Keywords: Day of the Week Effect, Friday Effect, Efficient Market Hypothesis, Seasonality, Dummy Variable Regression Model.

Classification-JEL: M51

Journal of Commerce and Trade. Volume 9 Number 1. April, 2014. Pages: 46-52

File-URL: http://www.jctindia.org/jct/april2014-v9i1-06.pdf

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Title: Export Led Growth in Agriculture and Food Industry in India

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Author-Name:    Praveen Jyoti, Head, Department of Commerce, N. A. S. College, Meerut, U. P.

Author-Email: prvnjyt@gmail.com

Author-Name:  Dr. Neha Sharma, HOD, Department of BBA and B. Com., Shree Karni College, Jaipur, Rajasthan

Author-Email: nehapreety85@gmail.com

Abstract: There are many contributors in the growth of a country such as export, employment, investment, well established infrastructure, govt. policies, globalization, education, etc. Among all these contributors export is a very main contributor. India is an agriculture based country. Most of the population is based on agriculture. So for the growth and development of our country government should think about the rate of export in agricultural products. Because this is a very important sector which plays an important role in growth of economic development of India. The report begins with an overview of the agriculture and food industry. It provides an introduction to the market and includes information regarding growth in agriculture, foodconsumption levels as well as the primary factors leading to a growing industry. The value chain in the market has beenhighlighted and includes the major sectors in the market. We have also discuss the factors which can limit the rate ofeconomic growth. The agencies of public sector housing finance companies, Private sector housing companies and banks are competitors in housing finance market. Every citizen of the country dreams of having his own house. It is the bounden duty of the government to provide house to the houseless. Considering the paramount importance of housing, government no doubt considered.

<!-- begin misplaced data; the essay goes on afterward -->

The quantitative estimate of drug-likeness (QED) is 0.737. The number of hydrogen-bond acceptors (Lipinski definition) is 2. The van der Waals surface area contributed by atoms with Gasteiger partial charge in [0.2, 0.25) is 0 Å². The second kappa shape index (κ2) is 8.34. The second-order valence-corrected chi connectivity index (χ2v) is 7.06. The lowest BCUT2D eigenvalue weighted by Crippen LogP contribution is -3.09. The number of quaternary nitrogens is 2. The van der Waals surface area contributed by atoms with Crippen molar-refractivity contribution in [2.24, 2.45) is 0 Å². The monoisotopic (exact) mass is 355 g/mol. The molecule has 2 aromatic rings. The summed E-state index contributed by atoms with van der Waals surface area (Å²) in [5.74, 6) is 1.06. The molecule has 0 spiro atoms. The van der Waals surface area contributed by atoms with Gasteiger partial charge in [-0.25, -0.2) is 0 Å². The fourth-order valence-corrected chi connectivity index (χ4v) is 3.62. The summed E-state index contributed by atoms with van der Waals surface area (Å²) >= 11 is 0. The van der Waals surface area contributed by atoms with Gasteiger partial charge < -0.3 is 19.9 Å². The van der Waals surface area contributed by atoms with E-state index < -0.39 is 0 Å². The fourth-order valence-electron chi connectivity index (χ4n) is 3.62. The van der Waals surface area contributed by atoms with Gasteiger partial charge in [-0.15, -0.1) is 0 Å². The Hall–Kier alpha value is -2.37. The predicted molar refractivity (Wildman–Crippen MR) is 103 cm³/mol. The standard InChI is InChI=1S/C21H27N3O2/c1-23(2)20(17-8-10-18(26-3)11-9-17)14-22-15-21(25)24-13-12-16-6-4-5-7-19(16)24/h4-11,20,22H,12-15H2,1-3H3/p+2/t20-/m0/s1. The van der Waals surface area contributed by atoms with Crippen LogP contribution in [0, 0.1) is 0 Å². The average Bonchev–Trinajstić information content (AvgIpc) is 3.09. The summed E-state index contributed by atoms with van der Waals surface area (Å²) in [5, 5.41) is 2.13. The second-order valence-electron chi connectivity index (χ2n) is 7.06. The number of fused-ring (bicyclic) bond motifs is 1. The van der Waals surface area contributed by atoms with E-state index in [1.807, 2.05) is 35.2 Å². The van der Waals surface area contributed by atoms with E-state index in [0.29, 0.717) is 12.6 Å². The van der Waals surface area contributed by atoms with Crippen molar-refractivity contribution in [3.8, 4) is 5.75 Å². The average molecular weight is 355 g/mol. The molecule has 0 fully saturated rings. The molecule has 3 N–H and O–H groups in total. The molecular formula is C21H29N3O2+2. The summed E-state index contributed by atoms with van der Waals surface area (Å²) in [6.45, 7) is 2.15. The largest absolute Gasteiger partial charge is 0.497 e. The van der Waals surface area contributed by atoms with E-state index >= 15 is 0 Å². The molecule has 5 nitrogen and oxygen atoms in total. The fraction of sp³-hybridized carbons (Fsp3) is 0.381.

Keywords: Export, Employment, Investment, Well established infrastructure, Govt. policies, Globalization, Education

Classification-JEL: E58

Journal of Commerce and Trade. Volume 9 Number 1. April, 2014. Pages: 53-63

File-URL: http://www.jctindia.org/jct/april2014-v9i1-07.pdf

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Title: Renewable Energy-Solar Power in India

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Author-Name:    Dr. Vandana Tyagi, Principal, GDC Memorial College, Bahal, Haryana, India.

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Abstract: Renewable energy is basically the energy that comes from natural sources such as wind, sunlight, tides, rain, and geothermal heat. Generally renewable energy projects are used on a large scale, however, this does not mean that renewable energy cannot be used in smaller areas such as villages or more generally rural areas. A clear example can be seen in Kenya, where it is estimated that roughly 30,000 small solar power units with a capacity of 20 to 100 watts are sold every year. This is the largest solar ownership rate in the world for residential communities. Even though energy from renewable energy sources is growing rapidly, with markets such as solar cells, wind and bio-diesel experiencing annual double digit growth, the overall share is only expected to increase marginally over the coming decades as the demand for energy also grows rapidly, particularly in many developing countries. In India, the scientific focus is deliberately moving towards transforming coal into clean energy as well as harnessing hydropower. The recent surge in nuclear energy is also diverting focus from the solar energy enhancement. In all probability, the Indian government will support off-grid solar energy production through a decentralized manner. In spite of this, India needs to focus research on solar energy and cheaper photovoltaic to provide affordable energy to all.

Keywords: Sunlight, Geothermal Heat, Revewable Energy, Solar Power.

Classification-JEL: E59

Journal of Commerce and Trade. Volume 9 Number 1. April, 2014. Pages: 64-68

File-URL: http://www.jctindia.org/jct/april2014-v9i1-08.pdf

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Title: Performance of Agricultural Capital Formation in India during To Regime: An Impact of AOA

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Author-Name:    Dr. Shailza., Research Scholar